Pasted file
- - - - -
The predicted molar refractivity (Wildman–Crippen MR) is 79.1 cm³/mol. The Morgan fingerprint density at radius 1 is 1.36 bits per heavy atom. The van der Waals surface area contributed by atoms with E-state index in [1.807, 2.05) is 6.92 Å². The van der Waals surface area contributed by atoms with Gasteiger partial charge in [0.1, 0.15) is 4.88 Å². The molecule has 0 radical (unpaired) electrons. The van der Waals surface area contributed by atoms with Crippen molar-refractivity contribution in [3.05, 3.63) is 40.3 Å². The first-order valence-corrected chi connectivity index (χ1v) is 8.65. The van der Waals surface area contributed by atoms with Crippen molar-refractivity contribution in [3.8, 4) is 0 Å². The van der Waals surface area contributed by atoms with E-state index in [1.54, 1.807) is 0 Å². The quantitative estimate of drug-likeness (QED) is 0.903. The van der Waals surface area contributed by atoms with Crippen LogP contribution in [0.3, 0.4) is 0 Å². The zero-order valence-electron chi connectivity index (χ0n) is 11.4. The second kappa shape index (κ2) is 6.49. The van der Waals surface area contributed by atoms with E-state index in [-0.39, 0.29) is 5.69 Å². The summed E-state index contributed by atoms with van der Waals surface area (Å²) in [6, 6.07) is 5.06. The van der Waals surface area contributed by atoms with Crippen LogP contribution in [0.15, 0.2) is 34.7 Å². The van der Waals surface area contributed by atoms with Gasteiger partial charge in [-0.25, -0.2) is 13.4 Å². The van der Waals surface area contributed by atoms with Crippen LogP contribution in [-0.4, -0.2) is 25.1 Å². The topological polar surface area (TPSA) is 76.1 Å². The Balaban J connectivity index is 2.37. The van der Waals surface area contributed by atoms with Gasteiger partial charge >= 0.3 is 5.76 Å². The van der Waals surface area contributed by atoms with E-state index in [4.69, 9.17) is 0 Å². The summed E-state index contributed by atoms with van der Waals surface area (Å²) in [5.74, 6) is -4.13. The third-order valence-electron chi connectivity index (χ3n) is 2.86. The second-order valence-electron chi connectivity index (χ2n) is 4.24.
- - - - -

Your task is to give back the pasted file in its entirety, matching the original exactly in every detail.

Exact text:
The predicted molar refractivity (Wildman–Crippen MR) is 79.1 cm³/mol. The Morgan fingerprint density at radius 1 is 1.36 bits per heavy atom. The van der Waals surface area contributed by atoms with E-state index in [1.807, 2.05) is 6.92 Å². The van der Waals surface area contributed by atoms with Gasteiger partial charge in [0.1, 0.15) is 4.88 Å². The molecule has 0 radical (unpaired) electrons. The van der Waals surface area contributed by atoms with Crippen molar-refractivity contribution in [3.05, 3.63) is 40.3 Å². The first-order valence-corrected chi connectivity index (χ1v) is 8.65. The van der Waals surface area contributed by atoms with Crippen molar-refractivity contribution in [3.8, 4) is 0 Å². The van der Waals surface area contributed by atoms with E-state index in [1.54, 1.807) is 0 Å². The quantitative estimate of drug-likeness (QED) is 0.903. The van der Waals surface area contributed by atoms with Crippen LogP contribution in [0.3, 0.4) is 0 Å². The zero-order valence-electron chi connectivity index (χ0n) is 11.4. The second kappa shape index (κ2) is 6.49. The van der Waals surface area contributed by atoms with E-state index in [-0.39, 0.29) is 5.69 Å². The summed E-state index contributed by atoms with van der Waals surface area (Å²) in [6, 6.07) is 5.06. The van der Waals surface area contributed by atoms with Crippen LogP contribution in [0.15, 0.2) is 34.7 Å². The van der Waals surface area contributed by atoms with Gasteiger partial charge in [-0.25, -0.2) is 13.4 Å². The van der Waals surface area contributed by atoms with Crippen LogP contribution in [-0.4, -0.2) is 25.1 Å². The topological polar surface area (TPSA) is 76.1 Å². The Balaban J connectivity index is 2.37. The van der Waals surface area contributed by atoms with Gasteiger partial charge >= 0.3 is 5.76 Å². The van der Waals surface area contributed by atoms with E-state index in [4.69, 9.17) is 0 Å². The summed E-state index contributed by atoms with van der Waals surface area (Å²) in [5.74, 6) is -4.13. The third-order valence-electron chi connectivity index (χ3n) is 2.86. The second-order valence-electron chi connectivity index (χ2n) is 4.24.